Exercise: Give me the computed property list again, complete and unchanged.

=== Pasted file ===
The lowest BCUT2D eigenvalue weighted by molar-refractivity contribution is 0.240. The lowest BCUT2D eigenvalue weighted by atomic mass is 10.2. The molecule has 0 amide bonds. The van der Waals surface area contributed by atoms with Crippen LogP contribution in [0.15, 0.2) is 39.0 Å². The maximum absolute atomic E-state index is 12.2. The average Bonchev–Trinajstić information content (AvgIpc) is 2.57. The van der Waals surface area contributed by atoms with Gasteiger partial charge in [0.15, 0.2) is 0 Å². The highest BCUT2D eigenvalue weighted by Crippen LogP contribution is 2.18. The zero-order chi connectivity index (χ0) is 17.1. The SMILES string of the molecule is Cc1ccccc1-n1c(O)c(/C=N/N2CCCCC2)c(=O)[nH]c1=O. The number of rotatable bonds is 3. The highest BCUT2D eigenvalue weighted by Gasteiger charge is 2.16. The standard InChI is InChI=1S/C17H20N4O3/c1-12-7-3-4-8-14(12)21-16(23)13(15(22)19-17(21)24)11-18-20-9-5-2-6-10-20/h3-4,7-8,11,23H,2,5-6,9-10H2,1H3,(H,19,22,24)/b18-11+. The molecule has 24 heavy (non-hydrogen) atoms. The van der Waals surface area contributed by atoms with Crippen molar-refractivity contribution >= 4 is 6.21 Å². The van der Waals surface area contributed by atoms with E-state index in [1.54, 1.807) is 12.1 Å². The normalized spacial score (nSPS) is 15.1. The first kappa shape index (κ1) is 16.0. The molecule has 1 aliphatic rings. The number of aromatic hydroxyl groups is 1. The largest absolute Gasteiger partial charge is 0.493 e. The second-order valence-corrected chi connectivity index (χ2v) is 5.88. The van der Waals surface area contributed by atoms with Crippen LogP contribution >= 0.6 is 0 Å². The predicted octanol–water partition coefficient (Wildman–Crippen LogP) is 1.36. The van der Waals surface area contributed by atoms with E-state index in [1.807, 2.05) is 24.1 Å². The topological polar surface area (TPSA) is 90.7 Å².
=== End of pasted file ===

The lowest BCUT2D eigenvalue weighted by molar-refractivity contribution is 0.240. The lowest BCUT2D eigenvalue weighted by atomic mass is 10.2. The molecule has 0 amide bonds. The van der Waals surface area contributed by atoms with Crippen LogP contribution in [0.15, 0.2) is 39.0 Å². The maximum absolute atomic E-state index is 12.2. The average Bonchev–Trinajstić information content (AvgIpc) is 2.57. The van der Waals surface area contributed by atoms with Gasteiger partial charge in [0.15, 0.2) is 0 Å². The highest BCUT2D eigenvalue weighted by Crippen LogP contribution is 2.18. The zero-order chi connectivity index (χ0) is 17.1. The SMILES string of the molecule is Cc1ccccc1-n1c(O)c(/C=N/N2CCCCC2)c(=O)[nH]c1=O. The number of rotatable bonds is 3. The highest BCUT2D eigenvalue weighted by Gasteiger charge is 2.16. The standard InChI is InChI=1S/C17H20N4O3/c1-12-7-3-4-8-14(12)21-16(23)13(15(22)19-17(21)24)11-18-20-9-5-2-6-10-20/h3-4,7-8,11,23H,2,5-6,9-10H2,1H3,(H,19,22,24)/b18-11+. The molecule has 24 heavy (non-hydrogen) atoms. The van der Waals surface area contributed by atoms with Crippen molar-refractivity contribution >= 4 is 6.21 Å². The van der Waals surface area contributed by atoms with E-state index in [1.54, 1.807) is 12.1 Å². The normalized spacial score (nSPS) is 15.1. The first kappa shape index (κ1) is 16.0. The molecule has 1 aliphatic rings. The number of aromatic hydroxyl groups is 1. The largest absolute Gasteiger partial charge is 0.493 e. The second-order valence-corrected chi connectivity index (χ2v) is 5.88. The van der Waals surface area contributed by atoms with Crippen LogP contribution >= 0.6 is 0 Å². The predicted octanol–water partition coefficient (Wildman–Crippen LogP) is 1.36. The van der Waals surface area contributed by atoms with E-state index in [1.807, 2.05) is 24.1 Å². The topological polar surface area (TPSA) is 90.7 Å².